There’s at least one still here of Prince in Purple Rain (1984). Upon BEYONCÉ’s release, he came up quite a bit in relation to both “No Angel” and “Blow,” since Beyoncé sings most of the former in falsetto and the latter sounds like one of his songs. (During the Formation World Tour in 2016, she performed a mashup of “Blow” and “Nasty Girl,” the most well-known song by his protégée group, Vanity 6.)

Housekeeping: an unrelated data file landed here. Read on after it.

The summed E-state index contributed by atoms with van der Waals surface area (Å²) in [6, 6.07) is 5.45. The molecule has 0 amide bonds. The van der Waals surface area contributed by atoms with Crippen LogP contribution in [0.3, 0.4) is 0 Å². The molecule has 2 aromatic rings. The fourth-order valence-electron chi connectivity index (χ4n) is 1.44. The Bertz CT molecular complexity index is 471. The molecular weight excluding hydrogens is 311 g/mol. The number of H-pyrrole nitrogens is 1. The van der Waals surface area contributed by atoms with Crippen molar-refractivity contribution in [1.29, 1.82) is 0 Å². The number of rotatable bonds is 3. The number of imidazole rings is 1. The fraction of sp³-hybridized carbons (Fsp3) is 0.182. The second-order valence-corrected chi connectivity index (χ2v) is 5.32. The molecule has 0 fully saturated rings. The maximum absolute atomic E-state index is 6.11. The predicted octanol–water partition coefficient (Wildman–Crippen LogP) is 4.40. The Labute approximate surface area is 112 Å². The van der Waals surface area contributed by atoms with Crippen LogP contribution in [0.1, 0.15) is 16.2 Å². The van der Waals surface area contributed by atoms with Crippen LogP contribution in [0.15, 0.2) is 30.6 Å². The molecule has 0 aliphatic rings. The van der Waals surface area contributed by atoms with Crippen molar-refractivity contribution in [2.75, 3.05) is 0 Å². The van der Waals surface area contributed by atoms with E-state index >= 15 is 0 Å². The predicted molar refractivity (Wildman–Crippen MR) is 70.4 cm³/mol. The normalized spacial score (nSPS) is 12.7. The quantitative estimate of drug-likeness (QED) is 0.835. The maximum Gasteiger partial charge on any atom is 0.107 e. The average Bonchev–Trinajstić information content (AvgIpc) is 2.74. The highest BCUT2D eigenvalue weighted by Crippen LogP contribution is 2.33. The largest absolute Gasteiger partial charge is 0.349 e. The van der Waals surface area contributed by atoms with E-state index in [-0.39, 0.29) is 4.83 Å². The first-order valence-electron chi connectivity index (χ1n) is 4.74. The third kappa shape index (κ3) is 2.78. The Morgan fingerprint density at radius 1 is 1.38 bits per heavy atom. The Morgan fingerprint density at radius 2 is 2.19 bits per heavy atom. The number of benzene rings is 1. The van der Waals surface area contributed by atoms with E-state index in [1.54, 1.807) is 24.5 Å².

There were two findings that elicited audible gasps from me. The first is the Spice World (1997) poster, which is on-brand in terms of BEYONCÉ’s “girl power” messaging. The second is this promo photo from Britney Spears’s Onyx Hotel Tour, which promoted her equivalent horny album, In the Zone (2003). It shares vibes with “Partition,” since Britney is dripping in diamonds and posing with a ribbon, but BEYONCÉ was also in part about the darker, more destructive side of fame, and Britney is often considered the poster girl for exactly that. “Pretty Hurts” was inspired by the “sacrifices [Beyoncé] made as a kid, all of the time that [she] lost being on the road and the studios as a child.” That sacrifice is framed through beauty pageants, which both Beyoncé and Britney—who has herself been working since childhood—participated in. There’s also “Haunted” (including “Ghost”), which is about the “crazy madness” of the music industry. It’s interesting that Beyoncé would grab a photo from the Britney era that was cut short by a serious knee injury and her marriage to Kevin Federline, the fallout from which we’re still talking about. I’d love to hear what you think, and in the meantime will go finish my draft. ●